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February 21, 2024 10:56 pm

Local News

Shapiro unveils 10-year economic development strategy for Pennsylvania

Credit: COMMONWEALTH MEDIA SERVICES

Kim Lyons, Pennsylvania Capital-Star
January 30, 2024

Gov. Josh Shapiro said Tuesday he wants singer Billy Joel to pen a new song about Allentown, one that more closely reflects the city’s rebirth than his 1982 tune that laments its downturn. “I’m sick and tired of hearing that old song,” Shapiro said at an appearance in neighboring Bethlehem (which also gets a mention in the old song). “He owes us a new one, given what is happening in Allentown and across the Lehigh Valley.”

Shapiro made the remarks at OraSure Technologies as he officially unveiled a new economic development plan for Pennsylvania that he says will help the state better compete with neighbors like New York and Ohio. The ten-year Pennsylvania Economic Development Strategy will focus on five sectors: agriculture, energy, life sciences, manufacturing, and robotics and technology, and include several new initiatives. 

“Ohio, which has a million and a half fewer people than Pennsylvania, invests seven times the amount of economic development that we do here in the Commonwealth of Pennsylvania. I am sick and tired of losing to Ohio, New York, New Jersey or anyone else. We’ve got to win again here in Pennsylvania. And to do that we are going to invest.”

Shapiro said the plan will focus on five key goals: investing in economic growth to compete, continuing to make government work at the speed of business, opening doors of opportunity to all Pennsylvanians, innovating to win, and building vibrant and resilient regions.

The 2024-25 budget proposal Shapiro will present in Harrisburg on Feb. 6 will call for investments tied to this ten-year strategy, and will include a call for support from partners across all sectors, according to the statement from Shapiro’s office.

“Next week. I’ll be asking my colleagues in the Capitol, Republicans and Democrats alike, to buy into this plan to believe in it and to appropriate dollars to fulfill it,” Shapiro said Tuesday. “All of the foundational pieces are here in Pennsylvania ready for us to build something new. We just need to come together to the table to make this happen.”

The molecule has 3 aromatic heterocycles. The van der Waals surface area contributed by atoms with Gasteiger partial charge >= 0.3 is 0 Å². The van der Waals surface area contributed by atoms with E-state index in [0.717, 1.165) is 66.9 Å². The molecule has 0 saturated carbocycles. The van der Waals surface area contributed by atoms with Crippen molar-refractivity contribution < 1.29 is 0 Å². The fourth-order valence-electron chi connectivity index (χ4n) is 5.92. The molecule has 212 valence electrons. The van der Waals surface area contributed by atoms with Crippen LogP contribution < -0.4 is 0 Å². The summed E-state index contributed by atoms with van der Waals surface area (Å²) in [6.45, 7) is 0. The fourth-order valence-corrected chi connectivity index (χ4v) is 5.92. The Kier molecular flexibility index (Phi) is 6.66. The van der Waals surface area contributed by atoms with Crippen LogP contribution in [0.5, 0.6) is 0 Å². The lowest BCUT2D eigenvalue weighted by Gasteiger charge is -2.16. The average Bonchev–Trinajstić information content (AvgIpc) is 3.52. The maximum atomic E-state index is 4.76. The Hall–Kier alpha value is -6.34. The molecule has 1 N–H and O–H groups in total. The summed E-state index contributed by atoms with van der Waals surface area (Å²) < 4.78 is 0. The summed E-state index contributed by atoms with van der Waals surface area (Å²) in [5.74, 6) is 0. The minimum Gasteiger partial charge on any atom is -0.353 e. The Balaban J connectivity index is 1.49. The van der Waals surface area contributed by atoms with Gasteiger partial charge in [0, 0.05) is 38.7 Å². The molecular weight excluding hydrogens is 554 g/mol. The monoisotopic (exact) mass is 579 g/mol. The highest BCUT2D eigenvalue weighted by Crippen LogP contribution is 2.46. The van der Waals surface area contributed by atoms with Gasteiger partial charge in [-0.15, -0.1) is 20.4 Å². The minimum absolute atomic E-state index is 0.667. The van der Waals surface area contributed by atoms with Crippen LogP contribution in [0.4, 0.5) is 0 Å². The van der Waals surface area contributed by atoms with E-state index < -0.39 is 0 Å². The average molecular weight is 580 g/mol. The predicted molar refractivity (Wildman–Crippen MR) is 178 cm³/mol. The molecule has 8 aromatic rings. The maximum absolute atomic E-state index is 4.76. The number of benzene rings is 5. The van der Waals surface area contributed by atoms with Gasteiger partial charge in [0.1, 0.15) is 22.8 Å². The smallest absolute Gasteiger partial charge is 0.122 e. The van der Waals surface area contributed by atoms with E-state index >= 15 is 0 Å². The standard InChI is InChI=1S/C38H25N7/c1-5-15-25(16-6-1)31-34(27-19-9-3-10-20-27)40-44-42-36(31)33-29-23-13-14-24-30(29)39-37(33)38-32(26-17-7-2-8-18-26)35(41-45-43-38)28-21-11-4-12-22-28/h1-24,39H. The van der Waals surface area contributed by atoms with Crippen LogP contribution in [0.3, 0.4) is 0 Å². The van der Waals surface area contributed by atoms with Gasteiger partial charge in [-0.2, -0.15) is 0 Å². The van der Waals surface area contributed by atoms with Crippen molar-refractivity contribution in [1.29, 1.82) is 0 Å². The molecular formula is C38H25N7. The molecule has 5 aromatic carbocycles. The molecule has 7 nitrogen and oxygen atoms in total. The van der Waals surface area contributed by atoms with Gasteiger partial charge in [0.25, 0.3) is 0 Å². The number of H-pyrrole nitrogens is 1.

Shapiro’s office provided a glimpse of some parts of the plan ahead of the announcement in a news release; it will include a  “major investment” in site development that Shapiro says will bring more commercial and industrial sites online.

The news release notes that after the launch of the PA SITES program last September, which aimed to provide $10 million in grants to conduct site assessments and prepare them for remediation, the Department of Community and Economic Development (DCED) received 102 applications seeking more than $236 million in funding. “The demand for investment is clearly there,” according to the release. 

Shapiro will seek $2 million for a “Career Connect” program to match employers and workers, help create internships, and “keep young people in Pennsylvania.”  He’ll also propose an additional $10 million for the Agriculture Innovation Program, along with “significant” new innovation funding to support startups and entrepreneurs. 

The budget proposal will also include $3.5 million to launch the new Pennsylvania Regional Challenge, described as being inspired by the federal Build Back Better Regional Challenge.  That grant competition created by the American Rescue Plan sought “interconnected investments” in a given region that had the potential to boost the local economy, expand economic opportunity and create jobs. 

The Pennsylvania version will include a Regional Hubs Challenge, to provide different geographic regions with state resources to plan and implement local strategies for economic development.

The governor will also ask for $25 million for the new Main Street Matters program, which will build upon and expand the Keystone Communities Program, a DCED program that provides grants for local revitalization programs. 

“We, over the years have forgotten about economic development, in fact, we have cut from economic development programs over a history of maybe 30 years since I’ve been in Harrisburg,” said state Sen. Lisa Boscola (D-Northampton). “When you talk about trying to compete regionally when you have your competitive regional strategy here, we are ready in the Lehigh Valley to compete.”

Pennsylvania Capital-Star is part of States Newsroom, a network of news bureaus supported by grants and a coalition of donors as a 501c(3) public charity. Pennsylvania Capital-Star maintains editorial independence. Contact Editor Kim Lyons for questions: info@penncapital-star.com. Follow Pennsylvania Capital-Star on Facebook and Twitter.

This article is republished from Pennsylvania Capital-Star under a Creative Commons license. Read the original article.